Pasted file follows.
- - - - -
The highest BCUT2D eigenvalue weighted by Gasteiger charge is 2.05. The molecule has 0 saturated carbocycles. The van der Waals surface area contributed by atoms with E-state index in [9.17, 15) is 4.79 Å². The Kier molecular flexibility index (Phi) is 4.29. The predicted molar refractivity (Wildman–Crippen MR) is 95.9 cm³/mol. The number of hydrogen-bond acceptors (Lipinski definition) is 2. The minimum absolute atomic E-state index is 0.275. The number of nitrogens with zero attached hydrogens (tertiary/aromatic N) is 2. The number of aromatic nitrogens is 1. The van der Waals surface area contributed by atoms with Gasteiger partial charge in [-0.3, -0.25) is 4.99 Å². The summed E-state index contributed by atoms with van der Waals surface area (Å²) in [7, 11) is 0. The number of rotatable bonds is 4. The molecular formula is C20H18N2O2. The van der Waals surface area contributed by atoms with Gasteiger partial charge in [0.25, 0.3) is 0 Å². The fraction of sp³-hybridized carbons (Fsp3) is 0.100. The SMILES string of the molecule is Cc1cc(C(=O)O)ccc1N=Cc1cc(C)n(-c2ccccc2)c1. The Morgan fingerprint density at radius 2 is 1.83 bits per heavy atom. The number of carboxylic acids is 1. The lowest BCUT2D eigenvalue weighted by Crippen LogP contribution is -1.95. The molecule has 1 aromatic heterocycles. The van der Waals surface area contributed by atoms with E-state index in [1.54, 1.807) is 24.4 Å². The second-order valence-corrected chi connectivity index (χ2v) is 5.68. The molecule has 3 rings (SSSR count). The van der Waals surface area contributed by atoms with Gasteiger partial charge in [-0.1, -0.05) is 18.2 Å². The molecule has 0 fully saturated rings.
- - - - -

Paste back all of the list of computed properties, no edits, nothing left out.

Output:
The highest BCUT2D eigenvalue weighted by Gasteiger charge is 2.05. The molecule has 0 saturated carbocycles. The van der Waals surface area contributed by atoms with E-state index in [9.17, 15) is 4.79 Å². The Kier molecular flexibility index (Phi) is 4.29. The predicted molar refractivity (Wildman–Crippen MR) is 95.9 cm³/mol. The number of hydrogen-bond acceptors (Lipinski definition) is 2. The minimum absolute atomic E-state index is 0.275. The number of nitrogens with zero attached hydrogens (tertiary/aromatic N) is 2. The number of aromatic nitrogens is 1. The van der Waals surface area contributed by atoms with Gasteiger partial charge in [-0.3, -0.25) is 4.99 Å². The summed E-state index contributed by atoms with van der Waals surface area (Å²) in [7, 11) is 0. The number of rotatable bonds is 4. The molecular formula is C20H18N2O2. The van der Waals surface area contributed by atoms with Gasteiger partial charge in [0.25, 0.3) is 0 Å². The fraction of sp³-hybridized carbons (Fsp3) is 0.100. The SMILES string of the molecule is Cc1cc(C(=O)O)ccc1N=Cc1cc(C)n(-c2ccccc2)c1. The Morgan fingerprint density at radius 2 is 1.83 bits per heavy atom. The number of carboxylic acids is 1. The lowest BCUT2D eigenvalue weighted by Crippen LogP contribution is -1.95. The molecule has 1 aromatic heterocycles. The van der Waals surface area contributed by atoms with E-state index in [1.54, 1.807) is 24.4 Å². The second-order valence-corrected chi connectivity index (χ2v) is 5.68. The molecule has 3 rings (SSSR count). The van der Waals surface area contributed by atoms with Gasteiger partial charge in [-0.1, -0.05) is 18.2 Å². The molecule has 0 fully saturated rings.